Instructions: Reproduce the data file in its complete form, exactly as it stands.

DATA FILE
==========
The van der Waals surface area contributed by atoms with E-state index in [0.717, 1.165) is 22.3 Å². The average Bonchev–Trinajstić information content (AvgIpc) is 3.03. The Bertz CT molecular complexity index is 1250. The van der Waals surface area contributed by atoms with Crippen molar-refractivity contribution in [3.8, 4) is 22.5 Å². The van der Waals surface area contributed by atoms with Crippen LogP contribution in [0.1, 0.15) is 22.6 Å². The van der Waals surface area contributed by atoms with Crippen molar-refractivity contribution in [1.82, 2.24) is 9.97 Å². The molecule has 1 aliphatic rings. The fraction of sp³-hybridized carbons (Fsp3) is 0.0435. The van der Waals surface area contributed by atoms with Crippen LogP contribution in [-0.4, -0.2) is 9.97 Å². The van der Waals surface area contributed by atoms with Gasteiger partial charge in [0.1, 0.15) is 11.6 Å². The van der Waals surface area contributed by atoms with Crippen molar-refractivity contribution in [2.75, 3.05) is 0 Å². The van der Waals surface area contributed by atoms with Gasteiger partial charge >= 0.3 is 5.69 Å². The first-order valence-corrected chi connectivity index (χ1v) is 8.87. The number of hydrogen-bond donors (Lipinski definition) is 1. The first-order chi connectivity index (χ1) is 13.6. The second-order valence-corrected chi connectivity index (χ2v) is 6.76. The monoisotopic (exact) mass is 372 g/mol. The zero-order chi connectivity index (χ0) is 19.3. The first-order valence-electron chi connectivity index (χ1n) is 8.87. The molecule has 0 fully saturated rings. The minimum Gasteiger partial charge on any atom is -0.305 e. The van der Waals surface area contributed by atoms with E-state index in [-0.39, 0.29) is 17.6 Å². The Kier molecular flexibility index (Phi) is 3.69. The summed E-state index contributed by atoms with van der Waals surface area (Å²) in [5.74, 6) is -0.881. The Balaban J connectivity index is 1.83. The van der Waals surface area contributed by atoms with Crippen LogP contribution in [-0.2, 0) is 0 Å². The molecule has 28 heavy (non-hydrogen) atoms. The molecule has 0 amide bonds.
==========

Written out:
The van der Waals surface area contributed by atoms with E-state index in [0.717, 1.165) is 22.3 Å². The average Bonchev–Trinajstić information content (AvgIpc) is 3.03. The Bertz CT molecular complexity index is 1250. The van der Waals surface area contributed by atoms with Crippen molar-refractivity contribution in [3.8, 4) is 22.5 Å². The van der Waals surface area contributed by atoms with Crippen LogP contribution in [0.1, 0.15) is 22.6 Å². The van der Waals surface area contributed by atoms with Crippen molar-refractivity contribution in [1.82, 2.24) is 9.97 Å². The molecule has 1 aliphatic rings. The fraction of sp³-hybridized carbons (Fsp3) is 0.0435. The van der Waals surface area contributed by atoms with Crippen LogP contribution in [-0.4, -0.2) is 9.97 Å². The van der Waals surface area contributed by atoms with Gasteiger partial charge in [0.1, 0.15) is 11.6 Å². The van der Waals surface area contributed by atoms with Crippen molar-refractivity contribution in [2.75, 3.05) is 0 Å². The van der Waals surface area contributed by atoms with Gasteiger partial charge >= 0.3 is 5.69 Å². The first-order valence-corrected chi connectivity index (χ1v) is 8.87. The number of hydrogen-bond donors (Lipinski definition) is 1. The first-order chi connectivity index (χ1) is 13.6. The second-order valence-corrected chi connectivity index (χ2v) is 6.76. The monoisotopic (exact) mass is 372 g/mol. The zero-order chi connectivity index (χ0) is 19.3. The first-order valence-electron chi connectivity index (χ1n) is 8.87. The molecule has 0 fully saturated rings. The minimum Gasteiger partial charge on any atom is -0.305 e. The van der Waals surface area contributed by atoms with E-state index in [-0.39, 0.29) is 17.6 Å². The Kier molecular flexibility index (Phi) is 3.69. The summed E-state index contributed by atoms with van der Waals surface area (Å²) in [5.74, 6) is -0.881. The Balaban J connectivity index is 1.83. The van der Waals surface area contributed by atoms with Crippen LogP contribution in [-0.2, 0) is 0 Å². The molecule has 28 heavy (non-hydrogen) atoms. The molecule has 0 amide bonds.